The Courtyard House
Over the past 100 years we have seen various architectural styles come and go, from modernism to post-modernism to brutalism, but some 2,000 years ago, here in the far west, a new breakaway style was in vogue: the courtyard house.
Courtyard houses are a unique type of dwelling found only in the far west of Cornwall and on the Isles of Scilly. About 45 settlements with this form of house are known. One of the largest and best preserved is Chysauster, just outside Penzance with ten individual courtyard houses in a single settlement. Other sites have fewer houses, Carn Euny has four plus a mysterious ‘fogu’, and some have just the one as at Goldherring.
Courtyard houses are widely believed to date to the Romano-British period (about AD 43–350) but are often on the site of earlier Iron or even Bronze Age settlements or round houses, often incorporating these earlier structures within their walls. Around the houses are garden plots or enclosures, probably used to grow vegetables and keep domesticated animals. Cattle would be grazed on the higher moors in summer, being brought down to more lowland fields around the settlement for the winter. Often these settlements sit between the two types of land, not in the valley bottoms and not on the windswept moorland heights but accessible to both. It can be imagined that cereal crops would have been grown in rotation with grass in these field systems [‘ley’ cultivation]. The boundaries of some fields having survived for 2,000 years or more are still visible as low walls and earthworks or are fossilised within the Cornish hedges still maintained today.
It is likely that the inhabitants of these settlements would be aware of and possibly involved in tin-streaming, using stream water to separate tin ore from lighter gravel, and that tin production and selling was a well organised trade. Courtyard house settlements are mostly near one of the defensive hillforts dotted across the peninsular. For example Chysauster is less than a mile west of the impressive hillfort of Castle-an-Dinas; Carn Euny settlement near to Caer Bran and Bosullow Trehyllys is just below the splendid Chun Castle.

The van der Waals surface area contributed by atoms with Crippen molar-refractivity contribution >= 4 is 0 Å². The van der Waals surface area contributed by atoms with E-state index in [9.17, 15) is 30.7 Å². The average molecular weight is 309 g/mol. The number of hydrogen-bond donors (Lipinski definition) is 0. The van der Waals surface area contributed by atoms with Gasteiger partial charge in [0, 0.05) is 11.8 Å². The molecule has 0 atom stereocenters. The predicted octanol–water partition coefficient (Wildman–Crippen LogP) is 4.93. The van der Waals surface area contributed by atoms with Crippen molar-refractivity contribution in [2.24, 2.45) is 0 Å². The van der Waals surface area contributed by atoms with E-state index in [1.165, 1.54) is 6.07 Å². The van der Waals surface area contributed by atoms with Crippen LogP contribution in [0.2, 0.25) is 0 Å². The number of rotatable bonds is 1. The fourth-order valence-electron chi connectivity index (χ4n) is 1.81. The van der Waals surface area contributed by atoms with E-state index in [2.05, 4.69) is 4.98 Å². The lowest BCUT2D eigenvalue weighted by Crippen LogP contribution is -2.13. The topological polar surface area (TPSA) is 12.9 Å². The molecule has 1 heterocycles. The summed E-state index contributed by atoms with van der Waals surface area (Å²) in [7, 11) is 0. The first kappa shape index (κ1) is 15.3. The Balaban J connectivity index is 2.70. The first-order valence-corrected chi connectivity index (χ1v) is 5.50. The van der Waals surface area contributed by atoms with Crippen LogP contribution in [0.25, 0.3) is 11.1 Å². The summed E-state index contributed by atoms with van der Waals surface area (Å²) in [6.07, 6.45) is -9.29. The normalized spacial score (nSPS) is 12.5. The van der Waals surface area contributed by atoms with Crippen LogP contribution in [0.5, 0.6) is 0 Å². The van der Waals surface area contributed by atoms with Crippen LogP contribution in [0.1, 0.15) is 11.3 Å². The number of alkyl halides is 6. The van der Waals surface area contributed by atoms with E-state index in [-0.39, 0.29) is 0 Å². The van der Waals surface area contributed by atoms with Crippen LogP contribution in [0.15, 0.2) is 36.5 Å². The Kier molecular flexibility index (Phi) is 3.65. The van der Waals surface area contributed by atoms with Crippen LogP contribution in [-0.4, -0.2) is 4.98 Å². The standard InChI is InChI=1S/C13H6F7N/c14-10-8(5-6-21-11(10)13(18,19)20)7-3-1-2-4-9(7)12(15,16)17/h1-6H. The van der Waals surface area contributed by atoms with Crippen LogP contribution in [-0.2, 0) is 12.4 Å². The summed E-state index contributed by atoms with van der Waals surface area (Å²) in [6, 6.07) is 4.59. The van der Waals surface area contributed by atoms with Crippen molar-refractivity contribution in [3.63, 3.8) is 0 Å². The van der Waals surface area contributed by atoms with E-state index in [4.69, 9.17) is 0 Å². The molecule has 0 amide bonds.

Courtyard houses were generally abandoned by the 3rd century although occasional evidence for more recent re-use of the structures is found. There are no signs of any violence or conflict causing this general abandonment of the courtyard house but by this time ’rounds’ – small defensive settlements – enclosing several round houses seem to be the new aspirational life style. Up to 100 rounds are known in West Penwith alone. These were in turn replaced by individual farmsteads lower down the slopes than the earlier settlements and many modern farms still occupy these sites as the ley-type agricultural system changed little over the next 1,000 years.
After being abandoned for hundreds of years, courtyard houses began to attract antiquarian interest in the mid-19th century by men like William Copeland Borlase, who excavated many prehistoric sites in Cornwall.
Chysauster and Carn Euny are in the care of English Heritage and easy accessible but many of the other courtyard settlements have become almost lost, overgrown by bracken, brambles and gorse. The Penwith Landscape Partnership [PLP] is trying to reverse this trend by clearing some of these fascinating sites so they can be re-surveyed using modern techniques including the use of ‘drones.’ The hard work of revealing what remains under the tangle of vegetation is down to a small team of enthusiastic [some might say ‘mad’] volunteers who meet once or twice a week to help clear these most interesting historical sites.
If you would like to join this team, or volunteer for one of the other projects run by PLP details can be found on their website www.penwithlandscape.com
PLP is a Gold Sponsor for the 2020 Pz LitFest.